Emory Faculty Prepares “No Confidence” Vote for University President Greg Fenves

If passed, the vote could be a “profound victory” for students demanding the president’s resignation.

Lilac Leblanc is a student at the Emory College of Arts and Sciences studying Anthropology and Creative Writing. Ian Rein is a student at the Emory College of Arts and Sciences studying Political Science and Creative Writing. Both are expected to graduate in 2025.

ATLANTA—Last Thursday, April 25, Emory students and faculty, AUCC students, and other community members from Atlanta arrived on Emory’s quad to establish a Gaza Solidarity and Stop Cop City encampment. Protesters are demanding that Emory University immediately divest from Israeli and “Cop City,” the $109 million police militarization facility being built in Weelaunee Forest in unincorporated DeKalb County.

Almost immediately, Emory University President Gregory Fenves called the police to repress the protests. The Emory police, Atlanta Police Department, and Georgia State Patrol were all present. This decision to involve the police was in direct violation of Emory University policy on open expression, protest, and dissent.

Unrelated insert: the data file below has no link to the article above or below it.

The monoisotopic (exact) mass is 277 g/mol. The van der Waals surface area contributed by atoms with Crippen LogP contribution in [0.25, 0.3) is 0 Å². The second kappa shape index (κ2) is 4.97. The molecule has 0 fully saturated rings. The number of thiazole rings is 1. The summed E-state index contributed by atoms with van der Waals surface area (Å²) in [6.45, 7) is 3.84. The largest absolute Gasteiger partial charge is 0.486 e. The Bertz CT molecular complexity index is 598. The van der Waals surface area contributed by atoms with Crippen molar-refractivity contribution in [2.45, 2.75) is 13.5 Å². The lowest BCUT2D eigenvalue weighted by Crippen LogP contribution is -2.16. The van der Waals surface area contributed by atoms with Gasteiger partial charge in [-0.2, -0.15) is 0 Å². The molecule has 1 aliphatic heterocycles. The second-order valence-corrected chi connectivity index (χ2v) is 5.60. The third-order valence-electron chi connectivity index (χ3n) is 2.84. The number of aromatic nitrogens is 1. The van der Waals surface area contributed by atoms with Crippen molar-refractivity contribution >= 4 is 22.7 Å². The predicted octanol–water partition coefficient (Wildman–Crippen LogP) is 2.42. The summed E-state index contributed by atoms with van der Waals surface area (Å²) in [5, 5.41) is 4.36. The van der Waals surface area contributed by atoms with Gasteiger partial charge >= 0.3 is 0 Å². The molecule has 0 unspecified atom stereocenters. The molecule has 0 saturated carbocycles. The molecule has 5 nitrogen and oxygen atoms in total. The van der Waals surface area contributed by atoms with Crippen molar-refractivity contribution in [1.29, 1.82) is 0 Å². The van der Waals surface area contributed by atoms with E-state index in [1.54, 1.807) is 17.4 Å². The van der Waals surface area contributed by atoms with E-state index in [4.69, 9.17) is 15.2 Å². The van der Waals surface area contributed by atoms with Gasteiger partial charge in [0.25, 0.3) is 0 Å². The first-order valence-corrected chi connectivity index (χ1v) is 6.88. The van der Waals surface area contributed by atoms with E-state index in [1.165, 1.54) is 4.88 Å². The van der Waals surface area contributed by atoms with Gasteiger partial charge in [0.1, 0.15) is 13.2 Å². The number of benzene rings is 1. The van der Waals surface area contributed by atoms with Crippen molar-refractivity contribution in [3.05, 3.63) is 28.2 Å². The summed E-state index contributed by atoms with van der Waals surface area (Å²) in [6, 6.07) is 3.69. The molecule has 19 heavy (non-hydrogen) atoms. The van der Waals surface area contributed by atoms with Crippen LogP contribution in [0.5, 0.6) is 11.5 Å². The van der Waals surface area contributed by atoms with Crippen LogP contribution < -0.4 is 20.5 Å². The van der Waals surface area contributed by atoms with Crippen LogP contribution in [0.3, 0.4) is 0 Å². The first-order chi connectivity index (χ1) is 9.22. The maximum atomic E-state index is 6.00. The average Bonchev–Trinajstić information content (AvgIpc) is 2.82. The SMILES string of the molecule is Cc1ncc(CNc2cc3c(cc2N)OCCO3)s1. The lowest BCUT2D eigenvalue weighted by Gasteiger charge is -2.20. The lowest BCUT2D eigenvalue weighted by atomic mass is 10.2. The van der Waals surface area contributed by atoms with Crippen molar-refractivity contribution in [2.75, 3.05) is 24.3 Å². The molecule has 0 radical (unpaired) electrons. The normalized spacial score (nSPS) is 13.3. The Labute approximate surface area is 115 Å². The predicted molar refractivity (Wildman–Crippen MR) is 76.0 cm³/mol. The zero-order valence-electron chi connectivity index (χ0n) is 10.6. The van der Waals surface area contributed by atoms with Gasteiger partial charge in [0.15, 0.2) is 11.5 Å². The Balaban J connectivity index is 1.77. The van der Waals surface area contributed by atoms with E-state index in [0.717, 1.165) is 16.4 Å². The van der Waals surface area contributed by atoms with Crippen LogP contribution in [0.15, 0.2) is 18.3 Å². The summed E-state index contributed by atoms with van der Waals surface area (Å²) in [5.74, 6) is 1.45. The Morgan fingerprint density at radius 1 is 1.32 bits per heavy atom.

That morning, police proceeded to brutalize and terrorize students, faculty, and community members, arresting 28 people—20 of whom were part of the “Emory Community,” as it is defined by university policy. The police brutality was especially disproportionate to Black protesters, including a medic who was tazed by police when they were already restrained on the ground.

Students and faculty walk out in protest of Emory University’s repression of Palestine solidarity encampment. Photo credit: @emory.journalists on IG

On April 26, the Emory College of Arts and Sciences (ECAS) Faculty Senate convened in an emergency meeting to discuss the events that took place on Emory University’s campus on April 25. Hundreds of faculty members convened to discuss a vote of censure against Fenves, ultimately deciding to move forward with a vote of no confidence.